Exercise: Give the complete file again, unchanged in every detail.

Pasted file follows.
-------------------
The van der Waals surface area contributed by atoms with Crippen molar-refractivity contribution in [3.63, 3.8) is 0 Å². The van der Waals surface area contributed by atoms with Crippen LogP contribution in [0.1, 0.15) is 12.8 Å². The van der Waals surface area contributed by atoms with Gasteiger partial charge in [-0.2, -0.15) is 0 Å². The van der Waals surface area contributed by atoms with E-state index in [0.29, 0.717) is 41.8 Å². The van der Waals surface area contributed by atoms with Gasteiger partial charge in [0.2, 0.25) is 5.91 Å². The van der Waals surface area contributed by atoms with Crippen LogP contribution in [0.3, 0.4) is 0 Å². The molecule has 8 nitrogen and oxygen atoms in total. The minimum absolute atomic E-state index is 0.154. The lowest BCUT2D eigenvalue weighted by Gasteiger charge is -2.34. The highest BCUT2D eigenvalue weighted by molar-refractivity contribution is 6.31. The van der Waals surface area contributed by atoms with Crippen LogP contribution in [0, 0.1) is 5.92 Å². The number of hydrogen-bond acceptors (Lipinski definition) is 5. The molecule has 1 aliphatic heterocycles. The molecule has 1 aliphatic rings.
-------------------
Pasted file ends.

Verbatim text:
The van der Waals surface area contributed by atoms with Crippen molar-refractivity contribution in [3.63, 3.8) is 0 Å². The van der Waals surface area contributed by atoms with Crippen LogP contribution in [0.1, 0.15) is 12.8 Å². The van der Waals surface area contributed by atoms with Gasteiger partial charge in [-0.2, -0.15) is 0 Å². The van der Waals surface area contributed by atoms with E-state index in [0.29, 0.717) is 41.8 Å². The van der Waals surface area contributed by atoms with Gasteiger partial charge in [0.2, 0.25) is 5.91 Å². The van der Waals surface area contributed by atoms with Crippen LogP contribution in [0.3, 0.4) is 0 Å². The molecule has 8 nitrogen and oxygen atoms in total. The minimum absolute atomic E-state index is 0.154. The lowest BCUT2D eigenvalue weighted by Gasteiger charge is -2.34. The highest BCUT2D eigenvalue weighted by molar-refractivity contribution is 6.31. The van der Waals surface area contributed by atoms with Crippen LogP contribution in [0, 0.1) is 5.92 Å². The number of hydrogen-bond acceptors (Lipinski definition) is 5. The molecule has 1 aliphatic heterocycles. The molecule has 1 aliphatic rings.